Book Title: Storm Taken by William Michael Davidson
Category: Adult fiction, 268 pages
Genre: Thriller, Sci-fi
Publisher: Clean Reads
Release date: July 16, 2018
Tour dates: Oct 15 to Nov 9, 2018
Content Rating: PG-13 + M (There's a few graphic scenes with violence, alluded to adult situations as far as sex is concerned. But no real profanity and anything explicit.)
Trapped on Naples Island, Eddie Dees does everything he can to hold his family together. A supernatural storm is feeding on people’s fear and paranoia. The more people turn on each other, the stronger it becomes.
Believing there are small, systematic breaks in the storm, he plans to make his way off the island with as many residents as possible. But he must first deal with the crazed gunman roaming the streets as well as another growing threat: Klutch, a violent army vet suffering PTSD, has recruited a band of followers who believe the storm is a weaponized weather experiment gone awry. Klutch plans on stopping anyone from leaving the island, and one of his followers is Eddie’s own teenage son.
I wasn't sure what to expect when I first picked up Storm Taken, but I was pulled in by the book's description and curious as to how the author would play out the storyline. It was an interesting premise and I like stories about small communities caught in a struggle to survive a sudden catastrophe or event.
The story is narrated by Eddie Dees, a best-selling author who had recently moved to Naples Island with his wife and two sons. I had never heard of Naples Island and looked it up online. I wasn't aware of this Italian-inspired place in California with its canals and bridges. I thought it made a great setting for this book. This thriller starts out at a leisurely pace for the first half of the story as we are introduced to a set of characters with Eddie peppering the narrative with retrospective comments that foreshadowed what was to come, which in all honesty, I did not expect.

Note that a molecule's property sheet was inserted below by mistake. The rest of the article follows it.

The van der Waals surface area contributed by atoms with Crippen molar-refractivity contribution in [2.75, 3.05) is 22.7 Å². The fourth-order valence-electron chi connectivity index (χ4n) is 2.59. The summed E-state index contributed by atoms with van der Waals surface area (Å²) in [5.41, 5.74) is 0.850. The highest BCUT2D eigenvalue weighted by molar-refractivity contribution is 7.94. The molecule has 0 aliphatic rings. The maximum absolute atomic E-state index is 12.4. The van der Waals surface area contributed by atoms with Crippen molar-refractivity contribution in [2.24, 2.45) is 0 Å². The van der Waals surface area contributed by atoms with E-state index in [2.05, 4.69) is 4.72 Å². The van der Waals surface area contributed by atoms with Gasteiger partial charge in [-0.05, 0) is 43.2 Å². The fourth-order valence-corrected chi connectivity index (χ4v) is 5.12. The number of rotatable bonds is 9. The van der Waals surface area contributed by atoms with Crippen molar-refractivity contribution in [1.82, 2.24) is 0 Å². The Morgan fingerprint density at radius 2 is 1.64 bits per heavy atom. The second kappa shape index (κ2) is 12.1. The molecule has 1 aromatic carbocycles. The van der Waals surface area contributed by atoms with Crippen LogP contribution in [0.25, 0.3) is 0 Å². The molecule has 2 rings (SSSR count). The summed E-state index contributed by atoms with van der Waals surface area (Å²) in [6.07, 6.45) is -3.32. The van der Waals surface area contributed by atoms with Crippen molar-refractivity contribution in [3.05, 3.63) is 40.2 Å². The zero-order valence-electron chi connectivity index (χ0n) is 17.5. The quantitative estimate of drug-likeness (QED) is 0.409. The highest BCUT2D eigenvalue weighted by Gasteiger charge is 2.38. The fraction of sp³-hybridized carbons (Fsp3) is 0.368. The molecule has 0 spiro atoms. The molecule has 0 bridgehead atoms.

All of a sudden, the story takes a different course and turns violent and at times gory when a shooter lets loose at a 4th of July celebration, killing many. From then on the story is one of suspense as Eddie, his family and neighbours band together. They have to deal with this tragedy and try to figure out what is going on with the storm intensifying daily and attacking anyone who tries to leave the island.
The best part of this story for me was Eddie's inner dialogue and view point of the events through his eyes as a husband, father and neighbour. I could easily relate to him as his family dynamics closely resembled mine, and I smirked in acknowledgement as he dealt with his teenage son, and struggled with how to handle his women neighbours. There were tense suspenseful moments, of course, but they were quickly relieved through humour and a simplified plot. The whole thing with Klutch was not as conflicting as the description led me to believe.
With the exception of a few violent scenes, this was a clean read with no profanity or explicit sex scenes which is a welcome relief for a book of this genre. Readers of thrillers that include a supernatural element will enjoy this one. In addition, the themes of fatherhood, neighbourhood, and family come through beautifully. This was a different read for me that I enjoyed.
To read reviews, please visit William Michael Davidson's page on iRead Book Tours.
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